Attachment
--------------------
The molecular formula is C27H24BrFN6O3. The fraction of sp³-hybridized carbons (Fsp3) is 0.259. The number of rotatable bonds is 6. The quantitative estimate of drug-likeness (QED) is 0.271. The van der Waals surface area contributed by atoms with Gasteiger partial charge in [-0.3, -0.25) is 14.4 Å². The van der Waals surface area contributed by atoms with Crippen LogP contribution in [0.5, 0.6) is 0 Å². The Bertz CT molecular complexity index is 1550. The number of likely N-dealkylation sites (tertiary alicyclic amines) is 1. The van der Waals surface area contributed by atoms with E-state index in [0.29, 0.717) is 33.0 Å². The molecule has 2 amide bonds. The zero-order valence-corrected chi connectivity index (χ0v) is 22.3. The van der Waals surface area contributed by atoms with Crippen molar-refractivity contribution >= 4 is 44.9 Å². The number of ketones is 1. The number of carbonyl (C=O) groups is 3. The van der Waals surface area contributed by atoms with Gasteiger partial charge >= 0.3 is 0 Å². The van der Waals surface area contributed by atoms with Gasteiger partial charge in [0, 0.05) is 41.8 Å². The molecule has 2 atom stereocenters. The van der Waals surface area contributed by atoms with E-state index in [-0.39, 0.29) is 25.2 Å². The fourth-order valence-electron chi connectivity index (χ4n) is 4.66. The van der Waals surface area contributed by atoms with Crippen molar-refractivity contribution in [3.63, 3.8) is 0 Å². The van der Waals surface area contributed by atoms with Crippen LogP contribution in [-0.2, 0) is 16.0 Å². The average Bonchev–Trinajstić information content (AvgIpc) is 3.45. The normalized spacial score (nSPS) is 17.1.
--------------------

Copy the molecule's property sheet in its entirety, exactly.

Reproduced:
The molecular formula is C27H24BrFN6O3. The fraction of sp³-hybridized carbons (Fsp3) is 0.259. The number of rotatable bonds is 6. The quantitative estimate of drug-likeness (QED) is 0.271. The van der Waals surface area contributed by atoms with Gasteiger partial charge in [-0.3, -0.25) is 14.4 Å². The van der Waals surface area contributed by atoms with Crippen LogP contribution in [0.5, 0.6) is 0 Å². The Bertz CT molecular complexity index is 1550. The number of likely N-dealkylation sites (tertiary alicyclic amines) is 1. The van der Waals surface area contributed by atoms with E-state index in [0.29, 0.717) is 33.0 Å². The molecule has 2 amide bonds. The zero-order valence-corrected chi connectivity index (χ0v) is 22.3. The van der Waals surface area contributed by atoms with Crippen molar-refractivity contribution >= 4 is 44.9 Å². The number of ketones is 1. The number of carbonyl (C=O) groups is 3. The van der Waals surface area contributed by atoms with Gasteiger partial charge >= 0.3 is 0 Å². The van der Waals surface area contributed by atoms with Gasteiger partial charge in [0, 0.05) is 41.8 Å². The molecule has 2 atom stereocenters. The van der Waals surface area contributed by atoms with E-state index in [-0.39, 0.29) is 25.2 Å². The fourth-order valence-electron chi connectivity index (χ4n) is 4.66. The van der Waals surface area contributed by atoms with Crippen molar-refractivity contribution in [3.63, 3.8) is 0 Å². The van der Waals surface area contributed by atoms with Crippen LogP contribution in [-0.2, 0) is 16.0 Å². The average Bonchev–Trinajstić information content (AvgIpc) is 3.45. The normalized spacial score (nSPS) is 17.1.